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streetneons 01-23-2013 04:20 PM

Garage oil stains
 
Well at first I was thinking of do an epoxy paint job, but now I am just considering trying to clean the garage concrete first and see if it looks better from there. The concrete does seem to have a mild shine so I am guessing it's sealed, any good ideas on how to maybe clean the old oil stains that have been set in for some time now. Maybe degreaser? wd-40 I have read? any ideas would be great.

cdaniels 01-23-2013 06:05 PM

I'm not sure what de-greaser or solvent may work best on the stains but the epoxy paint kits that I have used were not supposed to be used on sealed concrete the acid would not etch through the sealer. Hopefully you can get it clean.

Brushjockey 01-23-2013 06:46 PM

I have used a mild muratic acid to etch concrete and clean it.
Use with caution ( rubber gloves - etc..)

cdaniels 01-23-2013 10:45 PM

I use muratic acid too but was told it would not etch sealed concrete.You can test a spot to see if it's sealed by pouring a little acid on it.If it fizzes and foams it's not sealed.If it doesn't fizz, it's sealed.

ric knows paint 01-24-2013 07:32 AM

Quote:

Originally Posted by streetneons (Post 1100347)
Well at first I was thinking of do an epoxy paint job, but now I am just considering trying to clean the garage concrete first and see if it looks better from there. The concrete does seem to have a mild shine so I am guessing it's sealed, any good ideas on how to maybe clean the old oil stains that have been set in for some time now. Maybe degreaser? wd-40 I have read? any ideas would be great.

Hiya Streets...

Oil stained concrete can be really hard to clean completely. Degreasers work better than acids, but does so by re-liquefying the oils, that may remove the heaviest deposits from the surface...Unfortunately, when re-liquefied, these oils are often driven deeper into the concrete making a permanent, indelible stains.

Perhaps a better, more efficient means to remove superficial stains is to create a "slurry" mixture of TSP & water (mix only enough water to create a trowel-able paste), apply to affected areas and allow to set for several hours. Then rinse, and re-rinse entire surface with clean water.

Without knowing the history of your floor, I'm gonna assume the sheen you see on your floor is actually the remnants of concrete hardeners applied at the time your garage floor was installed. These hardeners keeps the moisture in the concrete longer allowing for a harder cure. They also prevent, or minimize, concrete spalling - and as a secondary benefit, reduces the amount of dusting (that is rampant in unsealed concrete).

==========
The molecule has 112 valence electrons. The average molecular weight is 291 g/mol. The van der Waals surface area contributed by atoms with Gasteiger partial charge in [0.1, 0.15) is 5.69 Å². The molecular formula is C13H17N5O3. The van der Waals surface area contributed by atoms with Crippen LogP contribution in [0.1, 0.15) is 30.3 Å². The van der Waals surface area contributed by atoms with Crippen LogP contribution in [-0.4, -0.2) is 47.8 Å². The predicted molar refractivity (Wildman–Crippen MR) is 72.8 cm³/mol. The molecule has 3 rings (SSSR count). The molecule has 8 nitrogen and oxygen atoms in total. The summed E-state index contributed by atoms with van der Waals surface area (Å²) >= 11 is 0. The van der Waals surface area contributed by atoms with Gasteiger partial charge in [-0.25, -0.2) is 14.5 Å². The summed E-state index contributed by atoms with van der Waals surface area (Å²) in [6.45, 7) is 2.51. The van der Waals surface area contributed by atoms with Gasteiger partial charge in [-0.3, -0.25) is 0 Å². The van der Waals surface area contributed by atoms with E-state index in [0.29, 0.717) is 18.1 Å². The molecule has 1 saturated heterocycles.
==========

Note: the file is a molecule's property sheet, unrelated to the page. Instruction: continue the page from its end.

Compositionally, these hardeners are not all that different than some sealers you buy at hardware or paint stores to seal patios, sidewalks, etc. to create a degree of moisture resistance, or to control moisture penetration. Since these sealers are applied after the concrete has cured, they are not an integral part of the concrete as "hardeners" are. These hardeners will prevent some penetration of oils, etc., but as mentioned earlier, that's not their main purpose.

When attempting to paint concrete floors, it is absolutely necessary to remove these hardeners prior to painting - and that is a standard recommendation by every paint & coating manufacturer. This is where muriatic acid comes in. Muriatic acid is the cheapest and easiest way to etch a concrete floor (other means of removing hardeners is shot-blast, diamond sanding, scarifying - and requires equipment most homeowners don't really want to get involved with). Because it is a relatively strong acid, and because an improper etch is also fairly easy to achieve, follow manufacturer's explicit instructions of the application and neutralization of this acid mix very carefully (we can get into what a proper etch is later if you really want more info). What etching does, though, is multi-fold...(1) etching removes concrete hardeners, (2) acid-etching neutralizes the surface alkalinity, and (3) etching "profiles" slick concrete for a better mechanical bond of subsequently applied coatings. What etching also does is makes your concrete way more porous than it was right before etching - in other words, you may have cleaned a surface of concrete by using muriatic acid, but you've created a surface far more susceptible to staining now than ever before. Plus, depending on how large the area is, if acid is used to remove oil stains (which as mentioned before, is not all that effective anyway), it will also remove the hardeners, which returns concrete to a more natural state, which means that uncontrollable dusting thing again...

OK, I realize I have just completed 5 paragraphs to set you up for this answer. Don't use muriatic acid to clean oil spots - TSP works better. If you're gonna use muriatic acid, do so only to prep the floor for painting...and if you're gonna etch the floor for painting, make sure you do it properly and completely. Good luck.

CaptRandy 01-24-2013 11:02 AM

Full answer is you cannot remove all the oil as concrete is porous and the oil actually is running through the concrete. Use kitty litter to remove and soak up what you can of the surface.


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